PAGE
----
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Sixth Strikes Down Michigan PBA Law:

Yesterday the U.S. Court of Appeals for the Sixth Circuit struck down a Michigan law banning "partial-birth abortion." According to the court's opinion, written by Judge Boyce Martin, the statute imposed an unconstitutional "undue burden" on a woman's right to an abortion under applicable Supreme Court precedent. State partial-birth abortion bans are consitutional, the court held, so long as they do not constitute an "undue burden." Michigan's statute, however, went too far because it could be construed to prohibit other procedures. As the Court concluded,

We certainly are reluctant to interfere with a statute that represents the will of the elected representatives of the people of Michigan, and do not do so lightly. If, however, the Michigan legislature had sought in good faith to enact a statute that prohibited the abortion procedures it deemed objectionable while complying with the limits imposed by the Constitution, it had plenty of guidance on how to proceed. The Supreme Court's decision in Stenberg predates the Michigan statute by five years. Further, in Taft, we fully upheld an Ohio statute pertaining to such procedures the year before the Michigan statute was passed. Michigan could have simply copied that statute word-for-word, and been virtually guaranteed a favorable result in the courts of this Circuit. It instead opted to use statutory language that pushed almost every boundary that the Supreme Court has imposed for these types of laws, and which have recently been reaffirmed in Gonzales. Because the statute cannot be squared in any way with these limitations, and the Attorney General's opinion is similarly inconsistent with the relevant court decisions and with the statute itself, the district court correctly determined that invalidation is the only available course.

Note that the court here is not simply relying on the recent Supreme Court decision upholding the federal PBA ban (Gonzales v. Carhart), but also the reasoning of the Supreme Court's earlier decision invalidating Nebraska's PBA ban (Stenberg v. Carhart). At least in the Sixth Circuit, this means that Stenberg survived the Supreme Court's more recent abortion decisions. The ACS Blog has more here.

Esquire:
It's interesting how it's somehow "bad faith" to not want to just copy some other state's law "word for word." (The nerve of Michigan to actually think they're a sovereign state in a federalist system!) I wonder if a state's desire to protect any other group would ever get attacked in such a way...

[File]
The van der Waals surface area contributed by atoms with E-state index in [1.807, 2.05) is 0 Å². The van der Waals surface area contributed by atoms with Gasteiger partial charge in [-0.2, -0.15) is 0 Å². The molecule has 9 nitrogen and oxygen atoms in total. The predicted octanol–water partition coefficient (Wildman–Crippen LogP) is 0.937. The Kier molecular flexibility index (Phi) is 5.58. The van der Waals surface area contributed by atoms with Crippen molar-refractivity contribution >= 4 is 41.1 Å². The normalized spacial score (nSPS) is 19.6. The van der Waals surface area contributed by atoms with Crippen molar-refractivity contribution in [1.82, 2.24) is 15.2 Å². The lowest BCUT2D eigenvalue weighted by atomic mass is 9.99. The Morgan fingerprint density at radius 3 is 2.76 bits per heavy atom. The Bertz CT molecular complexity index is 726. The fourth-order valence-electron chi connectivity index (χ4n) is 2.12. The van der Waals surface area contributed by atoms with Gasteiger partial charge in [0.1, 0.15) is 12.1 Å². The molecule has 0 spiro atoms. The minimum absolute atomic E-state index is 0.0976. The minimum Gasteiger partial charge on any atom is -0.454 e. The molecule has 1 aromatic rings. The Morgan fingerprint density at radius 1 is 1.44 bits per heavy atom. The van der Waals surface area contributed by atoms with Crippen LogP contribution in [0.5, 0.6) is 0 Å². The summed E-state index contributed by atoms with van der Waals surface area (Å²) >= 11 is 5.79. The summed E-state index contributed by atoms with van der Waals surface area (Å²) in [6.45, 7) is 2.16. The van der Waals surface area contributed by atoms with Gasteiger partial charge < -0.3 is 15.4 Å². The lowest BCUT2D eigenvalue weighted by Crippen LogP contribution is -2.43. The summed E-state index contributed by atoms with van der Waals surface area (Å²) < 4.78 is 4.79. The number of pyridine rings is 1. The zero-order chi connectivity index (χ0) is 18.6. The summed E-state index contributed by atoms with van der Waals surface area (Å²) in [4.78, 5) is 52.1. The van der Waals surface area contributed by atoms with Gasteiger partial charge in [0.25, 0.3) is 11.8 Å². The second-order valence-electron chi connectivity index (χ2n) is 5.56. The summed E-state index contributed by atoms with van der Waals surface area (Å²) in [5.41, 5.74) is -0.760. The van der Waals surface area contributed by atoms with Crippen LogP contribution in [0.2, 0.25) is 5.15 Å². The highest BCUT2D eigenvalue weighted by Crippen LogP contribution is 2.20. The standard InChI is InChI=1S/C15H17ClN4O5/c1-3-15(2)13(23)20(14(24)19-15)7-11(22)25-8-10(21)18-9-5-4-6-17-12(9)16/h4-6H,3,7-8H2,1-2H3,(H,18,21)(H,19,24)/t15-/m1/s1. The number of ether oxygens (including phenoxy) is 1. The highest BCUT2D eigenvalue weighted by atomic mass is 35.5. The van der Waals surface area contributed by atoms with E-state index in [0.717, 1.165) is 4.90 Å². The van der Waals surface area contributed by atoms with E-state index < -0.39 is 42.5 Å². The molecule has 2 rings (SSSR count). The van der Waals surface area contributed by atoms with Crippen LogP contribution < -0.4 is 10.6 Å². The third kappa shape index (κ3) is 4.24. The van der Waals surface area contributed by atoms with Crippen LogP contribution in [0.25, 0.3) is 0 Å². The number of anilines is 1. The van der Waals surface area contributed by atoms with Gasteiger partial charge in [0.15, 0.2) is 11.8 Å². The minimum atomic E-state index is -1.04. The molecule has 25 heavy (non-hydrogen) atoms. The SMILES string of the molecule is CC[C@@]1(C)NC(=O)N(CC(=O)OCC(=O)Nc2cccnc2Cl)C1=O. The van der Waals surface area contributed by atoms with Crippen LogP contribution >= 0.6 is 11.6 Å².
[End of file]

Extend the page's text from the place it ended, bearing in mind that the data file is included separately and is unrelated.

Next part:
6.5.2007 10:30am
markm (mail):
Esquire, did you read the next sentence: "It instead opted to use statutory language that pushed almost every boundary that the Supreme Court has imposed for these types of laws, and which have recently been reaffirmed in Gonzales."
6.5.2007 4:32pm
Houston Lawyer:
Abortion law, as drafted by the courts, is ad hoc and often changing. The justices were clearly sneering at the legislature for daring to legislate, when everyone knows only judges have that right.
6.5.2007 4:39pm
Bryan DB:
Houston,
I think they were sneering at the Legislature for being *dense.* Presumably, the Legislature had a crystal clear template for a law that would give them the results they sought, but decided to push their luck anyway. That's not "daring to legislate"; that's hubris.
6.5.2007 5:36pm
Houston Lawyer:
So trying to stop a heinous procedure by legislation is "hubris". They should know their place. It's not like we live in a democracy or anything.
6.5.2007 5:46pm
Colin (mail):
Houston Lawyer, that last comment is completely non-responsive. You are (I assume) aware that democratically chosen policy is subject to judicial review. Your sarcastic and sneering aside doesn't even attempt to address Bryan's point: the legislature had a template for a law that would achieve their goals and pass such review. They also had some guidance on the parameters of what the courts would accept as Constitutional if they chose to go beyond that template. Rather than efficiently legislating to achieve their goal, they rode through the fences, and got shot out of the saddle. It happens, as any Texan should know.
6.5.2007 7:02pm
ReaderY:
Well, either Michigan will change its law to make it closer to the federal one, or we'll get another Supreme Court case next term.
6.5.2007 8:08pm
MatthewM (mail):
Colin, you've got it all wrong here. The Michigan legislature shouldn't be forced to follow a "template" or whatever it is called; it's options in this particular situation shouldn't be circumscribed by the court's byzantine abortion jurisprudence. Houston Lawyer, as I, think that the Roe v. Wade line of cases are incorrect; and our "sarcastic asides" are ways of pointing out what we believe to be the plain and simple fact -- that the court's poorly-conceived, illogical abortion jurisprudence is permitting some very evil things to be done, and is stopping those who are attempting to restrain those evils.
6.5.2007 10:22pm
Colin (mail):
The Michigan legislature shouldn't be forced to follow a "template" or whatever it is called;

The Michigan court isn't forced to follow a template. It could have written a constitutional statute from scratch. It chose not to. As the circuit said, "If . . . the Michigan legislature had sought in good faith to enact a statute that prohibited the abortion procedures it deemed objectionable while complying with the limits imposed by the Constitution, it had plenty of guidance on how to proceed." If all the Michigan legislature wanted to do was prevent the destruction of a "perinate," it had at least two clear examples of statutes sufficient to do so. Those cases don't just provide examples of constitutional statutes, they also define the boundaries beyond which the state couldn't pass. The legislature chose to "push[] almost every boundary that the Supreme Court has imposed for these types of laws, and which have recently been reaffirmed in Gonzales."